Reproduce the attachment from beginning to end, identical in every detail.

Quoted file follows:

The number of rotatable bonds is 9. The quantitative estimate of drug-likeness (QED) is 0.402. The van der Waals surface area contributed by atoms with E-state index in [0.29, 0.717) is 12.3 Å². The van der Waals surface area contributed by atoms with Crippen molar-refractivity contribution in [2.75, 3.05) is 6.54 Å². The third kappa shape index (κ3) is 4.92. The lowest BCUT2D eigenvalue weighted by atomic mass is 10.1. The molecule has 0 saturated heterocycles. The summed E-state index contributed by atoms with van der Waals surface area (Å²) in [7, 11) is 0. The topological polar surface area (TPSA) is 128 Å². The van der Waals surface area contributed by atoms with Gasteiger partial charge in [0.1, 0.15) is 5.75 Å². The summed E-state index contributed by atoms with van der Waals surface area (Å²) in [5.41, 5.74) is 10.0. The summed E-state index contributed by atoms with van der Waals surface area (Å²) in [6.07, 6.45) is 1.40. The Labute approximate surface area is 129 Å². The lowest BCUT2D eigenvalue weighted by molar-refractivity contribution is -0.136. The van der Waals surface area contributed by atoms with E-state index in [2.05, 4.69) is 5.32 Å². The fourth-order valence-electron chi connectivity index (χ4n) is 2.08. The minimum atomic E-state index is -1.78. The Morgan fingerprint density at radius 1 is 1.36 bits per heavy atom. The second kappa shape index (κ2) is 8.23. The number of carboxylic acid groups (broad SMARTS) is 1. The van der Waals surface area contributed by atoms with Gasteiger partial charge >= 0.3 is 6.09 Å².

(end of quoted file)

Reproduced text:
The number of rotatable bonds is 9. The quantitative estimate of drug-likeness (QED) is 0.402. The van der Waals surface area contributed by atoms with E-state index in [0.29, 0.717) is 12.3 Å². The van der Waals surface area contributed by atoms with Crippen molar-refractivity contribution in [2.75, 3.05) is 6.54 Å². The third kappa shape index (κ3) is 4.92. The lowest BCUT2D eigenvalue weighted by atomic mass is 10.1. The molecule has 0 saturated heterocycles. The summed E-state index contributed by atoms with van der Waals surface area (Å²) in [7, 11) is 0. The topological polar surface area (TPSA) is 128 Å². The van der Waals surface area contributed by atoms with Gasteiger partial charge in [0.1, 0.15) is 5.75 Å². The summed E-state index contributed by atoms with van der Waals surface area (Å²) in [5.41, 5.74) is 10.0. The summed E-state index contributed by atoms with van der Waals surface area (Å²) in [6.07, 6.45) is 1.40. The Labute approximate surface area is 129 Å². The lowest BCUT2D eigenvalue weighted by molar-refractivity contribution is -0.136. The van der Waals surface area contributed by atoms with E-state index in [2.05, 4.69) is 5.32 Å². The fourth-order valence-electron chi connectivity index (χ4n) is 2.08. The minimum atomic E-state index is -1.78. The Morgan fingerprint density at radius 1 is 1.36 bits per heavy atom. The second kappa shape index (κ2) is 8.23. The number of carboxylic acid groups (broad SMARTS) is 1. The van der Waals surface area contributed by atoms with Gasteiger partial charge >= 0.3 is 6.09 Å².